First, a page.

Bahrain GP Review
By Jim K. November 30 2020
Image: AMG Mercedes F1
Image: © Red Bull Media House
Image: Racing Point F1
Lewis Hamilton won the 2020 Bahrain Grand Prix, but the real victor was the once-controversial halo. Without the safety improvements in Formula One and open cockpit racing in general, Romain Grosjean may have sustained more severe injuries or worse during the opening lap.
Grosjean hurtled into an Armco barrier after cutting across and hitting Daniil Kvyat on the straight between turns 3 and 4. In what is undoubtedly the scariest F1 accident in recent memory, Grosjean’s Haas was a little more than a safety cell and burning wreckage. With the incident happening in such an unusual place, there were no tire nor Tecpro barrier systems to slow down the Frenchman.
As the race had only just started, the Haas VF-20 was full of fuel, which ignited on impact when the car’s rear split from the front. The speed Grosjean carried into the safety barrier was terrifyingly apparent with the images of the front of his Haas being wedged into the barrier, with the rear several meters further down the track.
The Haas’ nose and cockpit had pierced the metal barrier, with the halo’s central column saving Grosjean’s life. The halo pushed one row of mental above where Grosjean’s helmet would be. Had the safety system not been introduced, we may be telling a different story now.
Drivers and fans alike tentatively waited to see images of Grosjean exiting his car, which thankfully came shortly after the incident. The relief for everyone at the Bahrain International Circuit was palpable to see on screen, as well as feel in viewers’ armchairs when the broadcasters finally televised Grosjean miraculously walking away, mostly unharmed from the horrific incident.
Although we should always praise the drivers for providing entertainment for us by risking their lives, we should commend them even further this weekend. The nineteen remaining men resumed racing after an hour of watching replay after replay of their friend and colleague’s terrifying ordeal from different angles during the resulting red flag period.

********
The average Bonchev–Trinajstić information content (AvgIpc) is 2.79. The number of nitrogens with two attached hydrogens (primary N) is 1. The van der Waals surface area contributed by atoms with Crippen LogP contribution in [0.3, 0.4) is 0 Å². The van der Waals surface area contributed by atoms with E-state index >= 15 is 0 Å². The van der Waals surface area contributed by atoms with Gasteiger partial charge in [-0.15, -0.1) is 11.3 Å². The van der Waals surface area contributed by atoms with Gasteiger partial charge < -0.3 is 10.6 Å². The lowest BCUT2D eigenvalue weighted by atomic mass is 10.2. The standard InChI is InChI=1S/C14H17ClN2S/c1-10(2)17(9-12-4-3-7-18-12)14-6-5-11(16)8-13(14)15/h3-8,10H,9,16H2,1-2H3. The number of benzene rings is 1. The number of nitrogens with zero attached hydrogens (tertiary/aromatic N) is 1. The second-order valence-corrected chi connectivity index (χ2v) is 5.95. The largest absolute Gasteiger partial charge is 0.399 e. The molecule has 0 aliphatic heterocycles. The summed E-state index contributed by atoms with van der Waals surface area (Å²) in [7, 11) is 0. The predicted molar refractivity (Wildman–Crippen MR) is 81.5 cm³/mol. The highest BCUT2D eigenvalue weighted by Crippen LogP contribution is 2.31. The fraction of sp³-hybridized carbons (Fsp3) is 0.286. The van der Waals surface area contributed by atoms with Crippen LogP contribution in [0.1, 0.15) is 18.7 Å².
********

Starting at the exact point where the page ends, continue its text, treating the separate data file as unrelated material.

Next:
But the show must go on. And it did for a further half lap, before again Kvyat and one of his front wheels paused the race again. While the Russian was an inadvertent cause to the Grosjean accident, there was little doubt of blame for his second contact in only two laps.
An ambitious move on Lance Stroll into turn eight resulted in the pink Racing Point rolling over. Although Lance was completely unharmed, the Canadians torrid second half of the 2020 season continued with another DNF. The stewards slapped Kvyat with a ten-second penalty, essentially ending any chance of points for Daniil.
The marshalls required a six laps safety car period to recover the upsidedown Racing Point, and finally, on lap seven, the drivers finished a lap without incident. The two stoppages had rendered the starting grid from Saturday’s qualifying irrelevant. Although Lewis Hamilton and Max Verstappen led the way, both their teammates had fallen back. For Alex Albon, this, fortunately, meant remaining in fourth place. Although the Thai driver fell behind Perez, Valtteri Bottas fell from second to sixth before picking up a puncture on the race restart, sending him to the back of the pack.
Image: © Red Bull Media House
Image: AMG Mercedes F1
I will not often say this, but fortunately, the rest of the race was thankfully an uneventful and predictable event. There were no more comings together, no cars upside down, and no drivers emerging from flames. Instead, the much-discussed midfield constructors battle raged on.
A resurgent McLaren showed their early-season pace, which has been missing for many Grand Prix. Lando Norris and Carlos Sainz enjoyed a rare Sunday when both McLarens ran high in the order. Their main competition was Daniel Ricciardo, and briefly an Esteban Ocon who resembled the man that raced in 2018.
But Renault fumbled a couple of strategy calls and proved to be their own worst enemy. Firstly, they took five laps too long to invoke team orders and allow Ricciardo, clearly, the faster of the two RS.20s, to pass his teammate and chase down the McLarens ahead. Then, in the second round of pitstops, they brought in the trailing Ocon two laps before Ricciardo. The powerful undercut sent Ricciardo out behind the Frenchman after his stop, slowing down both men as they squabbled over eighth place.
The midfield team set to score the most points, though, was Racing Point. Despite having lost Stroll earlier, Sergio Perez remained ahead of Albon in third. A second successive podium beckoned for the soon-to-be unemployed Mexican. But late-race heartbreak struck, and after several puffs of exhaust smoke, the power unit inside the Racing Point failed, ending any hope of Sergio nursing the car to the finish line.
The misfortune of Perez was beneficial to Albon, however. With the Red Bull driver racing to remain at the Austrian team next season, even a lucky top-three finish will assist his chances of renewal. Albon and Verstappen flanked Hamilton on the podium to collect their silverware at a race that will live long in the memory for the disturbing scenes on lap one.